Imagine for a moment you are brewing your favorite cup of tea. You boil some water on stove, place your tea bag in a cup that can hold hot liquids, and when the water reaches a hot temperature to your liking you pour the water into the tea bag filled cup. You either walk away from the cup to let the tea bag do its thing or you stand there and steep the cup of hot brew to obtain the flavor that you so desire.
Brewing compost tea is basically the same way except you don’t use hot liquid and instead of a tea bag you use compost and although this wonderful elixir is great for trees, plants and shrubs, if you drank it, you would get extremely sick. But other than that they are similar (notice the sarcasm).
There are many recipes available to brew various kinds of compost tea, and all are very good. The most important thing is starting with good compost. Your compost should have an “earthy” smell to it. If it smells foul then it contains too much anaerobic bacteria and that could invariably do more harm than good to your vegetable plants.
Here is why you want to use compost tea in your home vegetable garden. It doesn’t matter if you have a ½ acre plot of land for your garden or everything you plant is in containers, compost tea works for every style of garden.
Compost tea is the result of steeping compost in water. The resulting tea is then spray on plants and it helps prevent diseases and stimulates plant growth. It does this because the tea contains microbes which aid in eliminating bad bacteria and fungus that may attack your plants. These same microbes are also absorbed by the plants as well as other creatures in the underlying soil to improve the plant and soil conditions.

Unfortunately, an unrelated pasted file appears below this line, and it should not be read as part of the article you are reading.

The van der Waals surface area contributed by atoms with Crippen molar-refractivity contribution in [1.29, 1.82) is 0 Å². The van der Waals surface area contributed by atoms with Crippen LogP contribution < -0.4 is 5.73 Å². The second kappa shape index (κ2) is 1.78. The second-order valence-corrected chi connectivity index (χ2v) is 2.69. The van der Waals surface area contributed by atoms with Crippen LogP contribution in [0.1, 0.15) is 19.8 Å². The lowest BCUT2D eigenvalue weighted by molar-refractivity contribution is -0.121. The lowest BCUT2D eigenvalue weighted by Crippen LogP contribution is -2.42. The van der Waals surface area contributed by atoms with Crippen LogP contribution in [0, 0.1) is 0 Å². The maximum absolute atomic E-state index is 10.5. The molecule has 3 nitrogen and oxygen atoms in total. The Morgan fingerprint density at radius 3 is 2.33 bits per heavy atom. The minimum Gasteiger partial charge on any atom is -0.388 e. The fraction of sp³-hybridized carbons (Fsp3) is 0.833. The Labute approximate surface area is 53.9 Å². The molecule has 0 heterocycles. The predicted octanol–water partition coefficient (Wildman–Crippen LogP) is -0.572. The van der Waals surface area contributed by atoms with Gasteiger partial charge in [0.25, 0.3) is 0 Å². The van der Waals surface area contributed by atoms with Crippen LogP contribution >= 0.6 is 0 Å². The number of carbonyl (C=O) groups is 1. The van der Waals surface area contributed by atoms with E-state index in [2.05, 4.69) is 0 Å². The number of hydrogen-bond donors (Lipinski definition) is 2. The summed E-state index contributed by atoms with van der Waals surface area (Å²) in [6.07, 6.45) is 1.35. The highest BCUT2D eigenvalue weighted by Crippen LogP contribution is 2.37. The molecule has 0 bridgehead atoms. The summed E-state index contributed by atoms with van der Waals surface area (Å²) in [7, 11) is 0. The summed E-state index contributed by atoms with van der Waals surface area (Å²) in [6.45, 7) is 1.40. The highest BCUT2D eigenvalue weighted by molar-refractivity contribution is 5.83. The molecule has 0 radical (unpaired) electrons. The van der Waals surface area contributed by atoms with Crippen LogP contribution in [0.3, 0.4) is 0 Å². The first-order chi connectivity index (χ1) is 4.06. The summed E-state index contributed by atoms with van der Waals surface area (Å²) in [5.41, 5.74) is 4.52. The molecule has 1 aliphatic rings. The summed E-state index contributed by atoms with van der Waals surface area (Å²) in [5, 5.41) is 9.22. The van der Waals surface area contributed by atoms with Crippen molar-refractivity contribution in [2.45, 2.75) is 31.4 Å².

Just like your own cup of tea when you add hot water to the tea bag it releases the flavors and color of the tea that you are looking for. Instead of using hot water, if you are looking to increase the number of microbes in your compost tea you simply aerate the compost water mixture with a simple aquarium pump and add a teaspoon of molasses to give the bacteria something to eat while they reproduce at a tremendous rate.
In some studies, according to findings on the USDA website, compost tea has shown to improve root development of many varieties of vegetable plants grown in the home vegetable garden, along with tastier fruits and larger harvests.
There is no question that compost tea, when brewed properly, can yield tremendous results for a home vegetable gardener’s harvest. If you have not added compost tea to your repertoire of home vegetable gardening “tactics”, you should definitely do so as soon as possible.
About the Author
Mike is the author of the book Vegetable Gardening for the Average Person: A Guide to Vegetable Gardening for the Rest of Us, available where gardening books are sold. Sign up for Mike’s vegetable gardening newsletter at his website: AveragePersonGardening.com and he will send you a free pack of vegetable seeds to get your garden started.